November 13, 2001, 20:17 Re: Separated Inviscid Flow - A Reference #25 xyz Guest   Posts: n/a Please note: we only use the Euler Equations to describe the flow when the boundary layer is very thin with no separation. If this is not true, you can not it at all, at least not in the separation zone and the boundary layer.

 November 13, 2001, 22:14 Re: Boundary Layer created by Euler Solvers #26 Jim Guest   Posts: n/a Thanks, but that's exactly what I do.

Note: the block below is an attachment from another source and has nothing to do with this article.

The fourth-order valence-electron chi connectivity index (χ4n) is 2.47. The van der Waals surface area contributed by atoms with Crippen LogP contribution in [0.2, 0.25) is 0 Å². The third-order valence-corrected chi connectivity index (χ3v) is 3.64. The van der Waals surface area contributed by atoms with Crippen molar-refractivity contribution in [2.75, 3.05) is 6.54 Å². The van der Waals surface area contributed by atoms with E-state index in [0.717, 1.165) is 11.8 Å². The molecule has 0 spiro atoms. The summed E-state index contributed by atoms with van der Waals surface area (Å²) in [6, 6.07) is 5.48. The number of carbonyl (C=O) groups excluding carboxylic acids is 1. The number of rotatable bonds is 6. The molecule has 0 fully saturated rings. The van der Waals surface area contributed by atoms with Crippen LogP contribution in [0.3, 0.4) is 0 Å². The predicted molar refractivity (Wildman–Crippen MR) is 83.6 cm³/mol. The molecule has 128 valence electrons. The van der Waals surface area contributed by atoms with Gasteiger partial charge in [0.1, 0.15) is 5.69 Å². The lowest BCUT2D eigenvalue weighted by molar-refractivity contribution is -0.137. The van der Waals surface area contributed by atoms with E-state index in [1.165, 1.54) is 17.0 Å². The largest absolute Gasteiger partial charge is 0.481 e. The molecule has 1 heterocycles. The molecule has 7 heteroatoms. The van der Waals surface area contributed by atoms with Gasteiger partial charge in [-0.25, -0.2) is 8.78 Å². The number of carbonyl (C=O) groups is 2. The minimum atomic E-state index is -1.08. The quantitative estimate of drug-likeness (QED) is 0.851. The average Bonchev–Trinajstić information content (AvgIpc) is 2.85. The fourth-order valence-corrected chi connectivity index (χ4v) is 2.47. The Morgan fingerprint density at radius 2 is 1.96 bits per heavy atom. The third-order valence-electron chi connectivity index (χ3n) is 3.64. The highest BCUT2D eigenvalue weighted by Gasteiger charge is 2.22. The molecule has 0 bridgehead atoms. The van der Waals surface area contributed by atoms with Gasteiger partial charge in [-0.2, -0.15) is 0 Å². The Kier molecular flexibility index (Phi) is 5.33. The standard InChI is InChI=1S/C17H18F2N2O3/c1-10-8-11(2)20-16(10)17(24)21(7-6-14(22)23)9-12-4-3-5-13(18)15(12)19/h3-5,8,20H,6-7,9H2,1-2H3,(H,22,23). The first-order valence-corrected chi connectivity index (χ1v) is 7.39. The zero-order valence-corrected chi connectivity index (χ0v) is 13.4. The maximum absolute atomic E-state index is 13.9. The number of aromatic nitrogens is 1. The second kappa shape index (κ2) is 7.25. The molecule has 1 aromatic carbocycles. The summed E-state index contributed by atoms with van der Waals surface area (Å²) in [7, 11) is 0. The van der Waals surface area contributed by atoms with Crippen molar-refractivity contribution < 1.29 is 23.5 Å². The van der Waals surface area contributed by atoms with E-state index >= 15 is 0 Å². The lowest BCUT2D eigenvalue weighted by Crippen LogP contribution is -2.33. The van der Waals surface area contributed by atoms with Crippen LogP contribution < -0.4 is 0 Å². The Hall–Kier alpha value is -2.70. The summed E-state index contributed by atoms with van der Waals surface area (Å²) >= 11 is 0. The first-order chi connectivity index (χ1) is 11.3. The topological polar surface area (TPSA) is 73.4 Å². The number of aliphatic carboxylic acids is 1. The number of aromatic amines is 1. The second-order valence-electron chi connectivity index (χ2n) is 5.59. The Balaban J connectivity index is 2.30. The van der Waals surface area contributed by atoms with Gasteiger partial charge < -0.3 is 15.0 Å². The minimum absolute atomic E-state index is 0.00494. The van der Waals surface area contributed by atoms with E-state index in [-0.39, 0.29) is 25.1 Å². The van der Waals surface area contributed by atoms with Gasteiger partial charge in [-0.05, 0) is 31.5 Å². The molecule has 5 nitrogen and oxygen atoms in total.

November 13, 2001, 22:41 Re: Boundary Layer created by Euler Solvers #27 Jim Guest   Posts: n/a I'll be happy to let you know if I should make it. Well now, I heard from my colleague that he'd seen the same kind of result at some conference, but the speaker mentioned only just that it was due to a "singularity" (the nonsmoothness at the ends of the circular arc). He suggested me to try a smooth bump. I'm working on it. Well, as someone mentioned, maybe we just need to smooth every corner on the boundaries in order to obtain healthy Euler solutions. If that's the case, I think I've learned a very important tip from this exercise. But then again, should we look for a way to overcome it? Well, of course, we can round off every object in real life instead of its computational boundary. And it sounds more practical........